Growing up there were two main topics of conversation around the dinner table – gardening and rugby union.
While I successfully tuned out to the male majority of the family discussing football (I still can’t tell you what a scrum half or lock is), the gardening talk wormedits way in; the long debates about the best variety of wisteria, the current state of black spot on roses. Fascinating.
There was no point resisting it - rugby I could escape, plants were everywhere. Certainly in the vast gardensurrounding the house that needed constant maintenance, but also in the family business, Heritage Gardens nursery, that my parents founded on the outskirts of Maitland.
We lived and breathed gardens.
Pre-school I was alottedmy first patch of earth, and had just as much fun planting vegies as I did creating fairy rings of stones around them. By primary school, I could correctly identify a good dozen flowers on spec.
And before long I didn’t want to avoid them.
Just like my grandmother who gardened well into her nineties, Mum would come in from an afternoon amongst the roses with spider webs in her hair beaming. “I couldn’t survive without a garden,” she would tell me. It was more than a hobby, gardening was… life for us. Wellbeing.
While managing a large nursery wasn’t exactly a walk in the park for my parents, it was for those who visited.
“You’re so lucky to work here,” customers would often say during the times I worked there casually. Although I grumbled they were right.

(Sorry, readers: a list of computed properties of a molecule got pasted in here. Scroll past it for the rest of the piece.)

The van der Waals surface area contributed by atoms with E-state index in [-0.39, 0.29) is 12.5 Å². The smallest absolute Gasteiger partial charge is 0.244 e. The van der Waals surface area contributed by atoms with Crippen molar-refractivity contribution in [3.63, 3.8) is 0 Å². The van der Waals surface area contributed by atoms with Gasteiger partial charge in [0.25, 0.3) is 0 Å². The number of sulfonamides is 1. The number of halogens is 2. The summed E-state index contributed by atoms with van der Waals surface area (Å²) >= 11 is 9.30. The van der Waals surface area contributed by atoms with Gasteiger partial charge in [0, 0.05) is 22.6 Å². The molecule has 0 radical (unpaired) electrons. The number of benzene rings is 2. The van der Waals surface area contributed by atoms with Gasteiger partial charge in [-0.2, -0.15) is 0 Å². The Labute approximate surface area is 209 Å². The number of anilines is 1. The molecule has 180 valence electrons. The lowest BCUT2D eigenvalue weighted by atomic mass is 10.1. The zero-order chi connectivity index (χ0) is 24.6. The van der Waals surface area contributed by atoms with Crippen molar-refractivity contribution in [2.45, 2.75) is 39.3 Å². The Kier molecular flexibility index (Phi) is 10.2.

It wasn’t just a shop it was a garden, a place of beauty and inspiration, an opportunity to wanderaimlessly breathing deep the myriad fragrances, letting the busy mind untangle and unwind. I was proud of them for creating this gift to the community.
However when my sister and her husband decided to quit their jet-setting corporate jobs in Sydney to take over the business last year my scepticism was not inconsequential. This was a literal tree change of seismic proportions. Still, a year on and swapping the Gucci heels for blundstone boots seems to have suited Liv and Dwayne.
Although not without its challenges, Liv is surprised by how little she misses the high life.
“Once we had the opportunity to catch our breath, it has literally been a breath of fresh air.”
It’s great to see her young family thriving.
While I’ve seen firsthand the benefits of gardening on the mind, body and soul, it is only recently they are being more publicly lauded.
This weekend (March 7-8) sees Beyond Blue teaming up with independent garden centres around Australia for a ‘Releaf’ event - raising awareness about the physical and mental benefits of gardening.
At Heritage Gardens there will be mini-gardener sessions for kids, blue cupcake decorating, blue lemonade stalls, facepainting, bee hive demonstrations and free garden talks. As well as a gold coin donation to Beyond Blue, 10 per cent of anything ‘blue’ sold will go towards the cause.
If you can’t make the festivities, I encourage you to find a patch of garden and sink your hands into the earth. As a wall hanging at the nursery reminded me recently, “One is nearer God’s heart in a garden, than anywhere else on earth.”